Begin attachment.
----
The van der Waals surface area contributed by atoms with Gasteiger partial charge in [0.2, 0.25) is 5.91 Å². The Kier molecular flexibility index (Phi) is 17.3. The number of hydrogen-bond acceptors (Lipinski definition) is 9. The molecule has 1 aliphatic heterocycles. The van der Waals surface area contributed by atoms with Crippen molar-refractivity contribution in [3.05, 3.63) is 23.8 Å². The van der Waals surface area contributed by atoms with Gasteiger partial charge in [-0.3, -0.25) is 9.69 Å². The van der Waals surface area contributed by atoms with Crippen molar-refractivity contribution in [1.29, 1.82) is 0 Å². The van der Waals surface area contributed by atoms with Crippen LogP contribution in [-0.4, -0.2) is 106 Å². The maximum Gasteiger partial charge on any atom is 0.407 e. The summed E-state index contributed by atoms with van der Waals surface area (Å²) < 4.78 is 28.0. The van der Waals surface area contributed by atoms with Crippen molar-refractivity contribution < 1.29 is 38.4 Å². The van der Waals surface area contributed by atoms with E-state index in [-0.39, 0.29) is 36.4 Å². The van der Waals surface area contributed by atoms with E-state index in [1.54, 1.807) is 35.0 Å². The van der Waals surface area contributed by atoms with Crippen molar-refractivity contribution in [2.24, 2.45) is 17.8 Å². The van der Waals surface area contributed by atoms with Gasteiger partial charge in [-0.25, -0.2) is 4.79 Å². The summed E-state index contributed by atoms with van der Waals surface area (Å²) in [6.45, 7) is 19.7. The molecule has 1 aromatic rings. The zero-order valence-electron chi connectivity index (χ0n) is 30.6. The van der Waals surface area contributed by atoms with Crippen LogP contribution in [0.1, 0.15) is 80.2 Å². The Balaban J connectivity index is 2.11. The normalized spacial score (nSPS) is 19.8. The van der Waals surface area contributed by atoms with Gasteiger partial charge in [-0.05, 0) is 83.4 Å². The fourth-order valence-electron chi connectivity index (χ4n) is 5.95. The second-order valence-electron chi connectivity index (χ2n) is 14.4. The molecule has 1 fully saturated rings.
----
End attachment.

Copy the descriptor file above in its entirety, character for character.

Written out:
The van der Waals surface area contributed by atoms with Gasteiger partial charge in [0.2, 0.25) is 5.91 Å². The Kier molecular flexibility index (Phi) is 17.3. The number of hydrogen-bond acceptors (Lipinski definition) is 9. The molecule has 1 aliphatic heterocycles. The van der Waals surface area contributed by atoms with Crippen molar-refractivity contribution in [3.05, 3.63) is 23.8 Å². The van der Waals surface area contributed by atoms with Gasteiger partial charge in [-0.3, -0.25) is 9.69 Å². The van der Waals surface area contributed by atoms with Crippen molar-refractivity contribution in [1.29, 1.82) is 0 Å². The van der Waals surface area contributed by atoms with Crippen LogP contribution in [-0.4, -0.2) is 106 Å². The maximum Gasteiger partial charge on any atom is 0.407 e. The summed E-state index contributed by atoms with van der Waals surface area (Å²) < 4.78 is 28.0. The van der Waals surface area contributed by atoms with Crippen molar-refractivity contribution < 1.29 is 38.4 Å². The van der Waals surface area contributed by atoms with E-state index in [-0.39, 0.29) is 36.4 Å². The van der Waals surface area contributed by atoms with E-state index in [1.54, 1.807) is 35.0 Å². The van der Waals surface area contributed by atoms with Crippen molar-refractivity contribution in [2.24, 2.45) is 17.8 Å². The van der Waals surface area contributed by atoms with Gasteiger partial charge in [-0.25, -0.2) is 4.79 Å². The summed E-state index contributed by atoms with van der Waals surface area (Å²) in [6.45, 7) is 19.7. The molecule has 1 aromatic rings. The zero-order valence-electron chi connectivity index (χ0n) is 30.6. The van der Waals surface area contributed by atoms with Crippen LogP contribution in [0.1, 0.15) is 80.2 Å². The Balaban J connectivity index is 2.11. The normalized spacial score (nSPS) is 19.8. The van der Waals surface area contributed by atoms with Gasteiger partial charge in [-0.05, 0) is 83.4 Å². The fourth-order valence-electron chi connectivity index (χ4n) is 5.95. The second-order valence-electron chi connectivity index (χ2n) is 14.4. The molecule has 1 fully saturated rings.